A metastatic, or secondary, brain tumor is one that begins as cancer in another part of the body. Some of the cancer cells may be carried to the brain by the blood or lymphatic fluid, or may spread from adjacent tissue. The site where the cancerous cells originated is referred to as the primary cancer. Metastatic brain tumors are often referred to as lesions or brain metastases. Metastatic brain tumors are the most common brain tumors. There has been an increase in metastatic lesions as people are surviving primary cancers for longer periods of time.
DiagnosisThe diagnosis of these tumors is typically made by a brain MRI with and without contrast which will show the exact location and number of metastatic tumors. A CT scan without and with contrast will reliably show the number and location of metastatic brain tumors.
The original (primary) tumor may already be known, or it may be discovered after an examination of tumor tissues from the brain indicates that it is a metastatic type of tumor.
- A CT scan or MRI of the brain can confirm the diagnosis of brain tumor and identify the location of the tumor. MRI is usually better for finding tumors in the brain.
- Cerebral angiography is occasionally performed. It may show a space-occupying mass, which may or may not be highly vascular (filled with blood vessels).
- A chest x-ray, mammogram, CT scans of the chest, abdomen, and pelvis, and other tests are performed to look for the original site of the tumor.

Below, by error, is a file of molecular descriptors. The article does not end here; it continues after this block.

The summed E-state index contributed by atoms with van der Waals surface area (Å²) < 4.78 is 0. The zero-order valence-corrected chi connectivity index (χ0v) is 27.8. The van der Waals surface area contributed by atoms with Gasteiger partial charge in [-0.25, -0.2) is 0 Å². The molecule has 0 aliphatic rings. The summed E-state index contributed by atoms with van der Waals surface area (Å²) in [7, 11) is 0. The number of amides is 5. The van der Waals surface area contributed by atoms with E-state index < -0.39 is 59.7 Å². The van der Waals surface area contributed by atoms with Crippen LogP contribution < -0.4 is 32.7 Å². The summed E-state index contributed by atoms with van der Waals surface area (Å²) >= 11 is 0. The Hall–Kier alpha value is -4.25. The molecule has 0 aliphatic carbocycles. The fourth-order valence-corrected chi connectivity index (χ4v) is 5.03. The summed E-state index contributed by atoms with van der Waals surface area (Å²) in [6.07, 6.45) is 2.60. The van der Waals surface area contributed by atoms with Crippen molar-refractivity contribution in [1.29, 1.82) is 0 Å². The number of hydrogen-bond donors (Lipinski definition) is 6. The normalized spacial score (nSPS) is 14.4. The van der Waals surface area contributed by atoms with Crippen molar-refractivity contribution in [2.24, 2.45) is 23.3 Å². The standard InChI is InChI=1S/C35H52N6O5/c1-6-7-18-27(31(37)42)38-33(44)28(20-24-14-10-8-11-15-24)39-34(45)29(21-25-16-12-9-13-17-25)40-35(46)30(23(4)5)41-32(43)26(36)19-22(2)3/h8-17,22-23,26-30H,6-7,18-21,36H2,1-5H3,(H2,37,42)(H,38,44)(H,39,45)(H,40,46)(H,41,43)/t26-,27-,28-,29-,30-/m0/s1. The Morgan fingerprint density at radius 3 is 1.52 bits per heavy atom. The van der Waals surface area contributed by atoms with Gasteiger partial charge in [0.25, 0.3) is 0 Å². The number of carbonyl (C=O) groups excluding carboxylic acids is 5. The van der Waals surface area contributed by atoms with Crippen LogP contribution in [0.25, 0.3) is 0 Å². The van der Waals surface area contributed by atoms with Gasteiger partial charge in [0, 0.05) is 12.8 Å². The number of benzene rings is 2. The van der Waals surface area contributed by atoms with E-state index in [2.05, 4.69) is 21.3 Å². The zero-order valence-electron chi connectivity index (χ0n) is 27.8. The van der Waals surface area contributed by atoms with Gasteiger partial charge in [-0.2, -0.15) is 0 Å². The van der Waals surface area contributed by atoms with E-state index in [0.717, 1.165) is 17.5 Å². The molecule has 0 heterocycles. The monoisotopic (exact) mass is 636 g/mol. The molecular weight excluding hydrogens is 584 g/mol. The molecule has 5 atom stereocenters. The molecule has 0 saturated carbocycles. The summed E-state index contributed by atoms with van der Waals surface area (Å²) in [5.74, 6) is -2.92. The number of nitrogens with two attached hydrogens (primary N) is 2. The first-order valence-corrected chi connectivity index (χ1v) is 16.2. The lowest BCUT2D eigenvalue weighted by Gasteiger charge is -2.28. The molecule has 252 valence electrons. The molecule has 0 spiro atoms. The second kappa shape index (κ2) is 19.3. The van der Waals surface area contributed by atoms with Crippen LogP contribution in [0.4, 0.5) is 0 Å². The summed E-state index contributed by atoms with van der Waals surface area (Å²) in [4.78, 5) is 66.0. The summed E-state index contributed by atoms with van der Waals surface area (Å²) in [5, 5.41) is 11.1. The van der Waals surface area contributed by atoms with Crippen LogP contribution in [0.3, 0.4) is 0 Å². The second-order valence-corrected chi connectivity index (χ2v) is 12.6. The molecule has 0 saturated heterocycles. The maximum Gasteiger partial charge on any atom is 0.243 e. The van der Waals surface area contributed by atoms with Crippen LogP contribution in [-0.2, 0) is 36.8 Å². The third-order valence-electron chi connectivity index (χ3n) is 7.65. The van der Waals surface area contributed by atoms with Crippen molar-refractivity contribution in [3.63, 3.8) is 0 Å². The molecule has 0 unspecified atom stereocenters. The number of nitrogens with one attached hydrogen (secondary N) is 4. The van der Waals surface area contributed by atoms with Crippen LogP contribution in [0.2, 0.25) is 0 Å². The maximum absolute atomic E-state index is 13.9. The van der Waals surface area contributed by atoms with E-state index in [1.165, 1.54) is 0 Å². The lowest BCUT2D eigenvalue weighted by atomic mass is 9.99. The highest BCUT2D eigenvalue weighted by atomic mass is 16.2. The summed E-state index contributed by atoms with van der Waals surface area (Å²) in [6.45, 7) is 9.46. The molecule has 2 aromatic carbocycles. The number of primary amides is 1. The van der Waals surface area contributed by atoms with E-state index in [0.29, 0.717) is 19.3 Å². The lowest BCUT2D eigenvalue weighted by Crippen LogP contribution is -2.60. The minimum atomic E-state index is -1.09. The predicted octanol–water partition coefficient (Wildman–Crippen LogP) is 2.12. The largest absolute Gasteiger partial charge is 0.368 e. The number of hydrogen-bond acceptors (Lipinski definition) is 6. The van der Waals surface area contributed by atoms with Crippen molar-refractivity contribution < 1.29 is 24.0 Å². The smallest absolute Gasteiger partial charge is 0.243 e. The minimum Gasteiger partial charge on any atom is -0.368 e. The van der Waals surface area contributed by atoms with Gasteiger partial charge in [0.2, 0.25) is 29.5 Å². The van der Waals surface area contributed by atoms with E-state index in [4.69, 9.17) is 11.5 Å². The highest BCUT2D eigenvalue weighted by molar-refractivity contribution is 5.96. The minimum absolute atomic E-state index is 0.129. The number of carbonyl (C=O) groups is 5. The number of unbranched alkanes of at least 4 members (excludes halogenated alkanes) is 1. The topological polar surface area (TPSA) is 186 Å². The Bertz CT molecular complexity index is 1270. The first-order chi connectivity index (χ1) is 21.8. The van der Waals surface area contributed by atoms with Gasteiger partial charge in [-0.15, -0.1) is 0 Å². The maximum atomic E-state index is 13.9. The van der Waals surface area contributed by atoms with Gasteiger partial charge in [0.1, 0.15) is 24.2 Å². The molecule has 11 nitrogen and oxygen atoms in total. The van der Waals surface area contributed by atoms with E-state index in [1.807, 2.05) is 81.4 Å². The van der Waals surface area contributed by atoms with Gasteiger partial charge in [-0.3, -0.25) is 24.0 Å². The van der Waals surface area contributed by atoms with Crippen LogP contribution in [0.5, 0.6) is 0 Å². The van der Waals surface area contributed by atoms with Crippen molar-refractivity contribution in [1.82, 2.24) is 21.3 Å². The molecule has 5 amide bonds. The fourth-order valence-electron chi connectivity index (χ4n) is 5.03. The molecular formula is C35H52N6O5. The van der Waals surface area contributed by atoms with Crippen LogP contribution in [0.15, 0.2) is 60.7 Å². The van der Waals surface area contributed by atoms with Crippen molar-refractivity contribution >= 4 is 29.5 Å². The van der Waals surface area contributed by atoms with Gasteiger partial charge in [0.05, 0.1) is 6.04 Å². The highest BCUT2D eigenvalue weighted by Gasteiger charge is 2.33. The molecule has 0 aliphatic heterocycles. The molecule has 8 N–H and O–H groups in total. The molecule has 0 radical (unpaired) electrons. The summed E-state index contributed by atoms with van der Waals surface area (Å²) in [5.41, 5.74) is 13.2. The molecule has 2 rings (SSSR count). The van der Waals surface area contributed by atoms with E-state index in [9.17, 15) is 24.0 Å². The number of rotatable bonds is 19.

- An EEG may reveal abnormalities.
- An examination of tissue removed from the tumor during surgery or CT scan-guided biopsy is used to confirm the exact type of tumor. If the primary tumor can be located outside of the brain, the primary tumor is usually biopsied rather than the brain tumor.
- A lumbar puncture (spinal tap) is sometimes also performed to test the cerebral spinal fluid.
- The primary cancer is usually in the lung, breast, colon, kidney, or skin (melanoma), but can originate in any part of the body
- Most are located in the cerebrum, but can also develop in the cerebellum or brain stem
- More than half of people with metastatic tumors have multiple lesions (tumors)
- Common among middle-aged and elderly men and women
- Behavioral and cognitive changes
- Lack of coordination
TreatmentSurgery and radiosurgery are the standard treatments if lesions are limited in number and accessible. Both of these treatments may be followed by whole brain radiation therapy (WBRT). In cases of multiple lesions, WBRT alone may be given. Chemotherapy specific to the brain-located metastatic tumor may be used.
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